Persian Qajar Tray Depicting the Battle Between Ahura Mazda and Ahriman
This Ghalamzani tray depicts the Zoroastrian mythical battle of Ahura Mazda (also known as Ormuzd, Ormazd) and Ahriman. That battle can be seen in base reliefs located at Persepolis and throughout the middle east.
The charger is 15.5" in diameter and it comes with its current wall plate hanger pictured here.
Originally, Ahriman was the Persian god Angra Mainyu, a destructive spirit whose twin brother, Spenta Mainyu, was a benevolent spirit. Humans and gods alike had to choose which spirit to serve. As the Zoroastrian religion developed, Angra Mainyu became Ahriman, and Spenta Mainyu turned into Ahura Mazda, the "Wise Lord." The history of the world was seen as a struggle between these two forces. Ahura Mazda had the backing of the yazatas (angels) depicted here on this charger. They are the winged figures holding staves as they watch over Ormuzd.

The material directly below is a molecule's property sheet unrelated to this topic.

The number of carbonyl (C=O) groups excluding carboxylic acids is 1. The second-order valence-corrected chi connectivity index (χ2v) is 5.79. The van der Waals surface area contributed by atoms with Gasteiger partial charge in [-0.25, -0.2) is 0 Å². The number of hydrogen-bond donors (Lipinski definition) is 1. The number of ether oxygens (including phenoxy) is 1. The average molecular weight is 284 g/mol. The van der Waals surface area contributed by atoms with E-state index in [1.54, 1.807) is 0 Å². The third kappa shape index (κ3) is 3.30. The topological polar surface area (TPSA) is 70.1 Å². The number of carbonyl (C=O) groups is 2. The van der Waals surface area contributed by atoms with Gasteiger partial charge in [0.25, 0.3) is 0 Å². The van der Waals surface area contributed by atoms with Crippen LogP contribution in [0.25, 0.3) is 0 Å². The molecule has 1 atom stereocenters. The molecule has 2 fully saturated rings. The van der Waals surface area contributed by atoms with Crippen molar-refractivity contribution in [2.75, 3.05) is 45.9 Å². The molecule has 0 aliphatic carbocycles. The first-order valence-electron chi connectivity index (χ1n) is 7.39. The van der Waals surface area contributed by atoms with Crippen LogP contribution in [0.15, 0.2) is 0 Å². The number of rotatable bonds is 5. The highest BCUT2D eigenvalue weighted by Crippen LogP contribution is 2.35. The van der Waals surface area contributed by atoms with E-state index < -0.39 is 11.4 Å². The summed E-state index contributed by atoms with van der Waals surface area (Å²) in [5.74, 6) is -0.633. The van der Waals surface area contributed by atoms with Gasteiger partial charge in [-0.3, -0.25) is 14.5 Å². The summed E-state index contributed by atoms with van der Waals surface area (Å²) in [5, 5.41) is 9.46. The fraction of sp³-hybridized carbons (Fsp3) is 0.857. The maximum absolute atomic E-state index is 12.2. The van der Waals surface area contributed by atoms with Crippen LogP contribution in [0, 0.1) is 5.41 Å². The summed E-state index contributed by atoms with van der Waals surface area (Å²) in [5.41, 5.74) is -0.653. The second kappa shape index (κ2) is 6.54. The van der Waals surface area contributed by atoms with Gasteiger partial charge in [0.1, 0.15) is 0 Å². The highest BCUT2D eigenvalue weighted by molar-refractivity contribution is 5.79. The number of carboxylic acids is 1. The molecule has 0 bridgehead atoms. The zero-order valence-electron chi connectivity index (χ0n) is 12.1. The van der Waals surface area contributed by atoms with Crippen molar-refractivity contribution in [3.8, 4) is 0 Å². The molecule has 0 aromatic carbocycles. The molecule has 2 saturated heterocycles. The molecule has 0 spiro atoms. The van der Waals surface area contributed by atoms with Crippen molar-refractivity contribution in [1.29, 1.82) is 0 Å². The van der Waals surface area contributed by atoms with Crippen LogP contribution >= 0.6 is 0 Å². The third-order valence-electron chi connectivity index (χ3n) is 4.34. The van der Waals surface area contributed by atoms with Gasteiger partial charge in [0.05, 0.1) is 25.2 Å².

Ahriman created a host of demons called daevas to spread his evil influence by appealing to the envy, greed, and desire for power of human beings.
In the teachings of Zarathustra, it is believed that one of the ahuras, Ahura Mazda, was the supreme god, and chose to be good, while Ahriman chose to be evil. Therefore, the daevas that opposed the ahuras chose to be evil as well, and were commonly thought of as demons. All things in Zoroastrian have free will and choose whether they want to be good or evil.